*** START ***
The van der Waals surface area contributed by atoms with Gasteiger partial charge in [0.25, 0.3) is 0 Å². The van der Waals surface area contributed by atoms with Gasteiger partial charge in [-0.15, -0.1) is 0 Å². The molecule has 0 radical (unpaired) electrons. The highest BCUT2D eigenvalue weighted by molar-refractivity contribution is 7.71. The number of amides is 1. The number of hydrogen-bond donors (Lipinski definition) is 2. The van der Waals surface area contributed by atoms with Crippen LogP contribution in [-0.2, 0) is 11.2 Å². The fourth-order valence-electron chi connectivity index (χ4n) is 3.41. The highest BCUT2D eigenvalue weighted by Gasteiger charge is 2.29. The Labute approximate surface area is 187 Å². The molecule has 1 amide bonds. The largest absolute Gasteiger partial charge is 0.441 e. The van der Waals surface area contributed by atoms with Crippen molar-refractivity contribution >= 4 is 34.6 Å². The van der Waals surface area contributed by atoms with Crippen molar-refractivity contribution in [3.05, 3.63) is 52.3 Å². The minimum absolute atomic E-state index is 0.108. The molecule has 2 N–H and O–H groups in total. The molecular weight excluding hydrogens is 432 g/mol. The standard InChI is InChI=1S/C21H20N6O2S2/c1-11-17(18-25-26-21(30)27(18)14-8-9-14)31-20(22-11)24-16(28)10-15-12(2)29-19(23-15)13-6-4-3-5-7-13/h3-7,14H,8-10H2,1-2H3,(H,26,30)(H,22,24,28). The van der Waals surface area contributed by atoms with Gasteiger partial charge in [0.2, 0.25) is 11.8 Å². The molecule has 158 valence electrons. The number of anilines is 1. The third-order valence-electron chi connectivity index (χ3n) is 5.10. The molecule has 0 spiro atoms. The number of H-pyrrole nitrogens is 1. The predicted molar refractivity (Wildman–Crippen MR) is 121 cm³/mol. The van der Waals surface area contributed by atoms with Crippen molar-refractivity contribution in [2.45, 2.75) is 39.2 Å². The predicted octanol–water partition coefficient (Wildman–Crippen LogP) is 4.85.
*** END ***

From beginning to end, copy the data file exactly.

The van der Waals surface area contributed by atoms with Gasteiger partial charge in [0.25, 0.3) is 0 Å². The van der Waals surface area contributed by atoms with Gasteiger partial charge in [-0.15, -0.1) is 0 Å². The molecule has 0 radical (unpaired) electrons. The highest BCUT2D eigenvalue weighted by molar-refractivity contribution is 7.71. The number of amides is 1. The number of hydrogen-bond donors (Lipinski definition) is 2. The van der Waals surface area contributed by atoms with Crippen LogP contribution in [-0.2, 0) is 11.2 Å². The fourth-order valence-electron chi connectivity index (χ4n) is 3.41. The highest BCUT2D eigenvalue weighted by Gasteiger charge is 2.29. The Labute approximate surface area is 187 Å². The molecule has 1 amide bonds. The largest absolute Gasteiger partial charge is 0.441 e. The van der Waals surface area contributed by atoms with Crippen molar-refractivity contribution >= 4 is 34.6 Å². The van der Waals surface area contributed by atoms with Crippen molar-refractivity contribution in [3.05, 3.63) is 52.3 Å². The minimum absolute atomic E-state index is 0.108. The molecule has 2 N–H and O–H groups in total. The molecular weight excluding hydrogens is 432 g/mol. The standard InChI is InChI=1S/C21H20N6O2S2/c1-11-17(18-25-26-21(30)27(18)14-8-9-14)31-20(22-11)24-16(28)10-15-12(2)29-19(23-15)13-6-4-3-5-7-13/h3-7,14H,8-10H2,1-2H3,(H,26,30)(H,22,24,28). The van der Waals surface area contributed by atoms with Gasteiger partial charge in [0.2, 0.25) is 11.8 Å². The molecule has 158 valence electrons. The number of anilines is 1. The third-order valence-electron chi connectivity index (χ3n) is 5.10. The molecule has 0 spiro atoms. The number of H-pyrrole nitrogens is 1. The predicted molar refractivity (Wildman–Crippen MR) is 121 cm³/mol. The van der Waals surface area contributed by atoms with Crippen molar-refractivity contribution in [2.45, 2.75) is 39.2 Å². The predicted octanol–water partition coefficient (Wildman–Crippen LogP) is 4.85.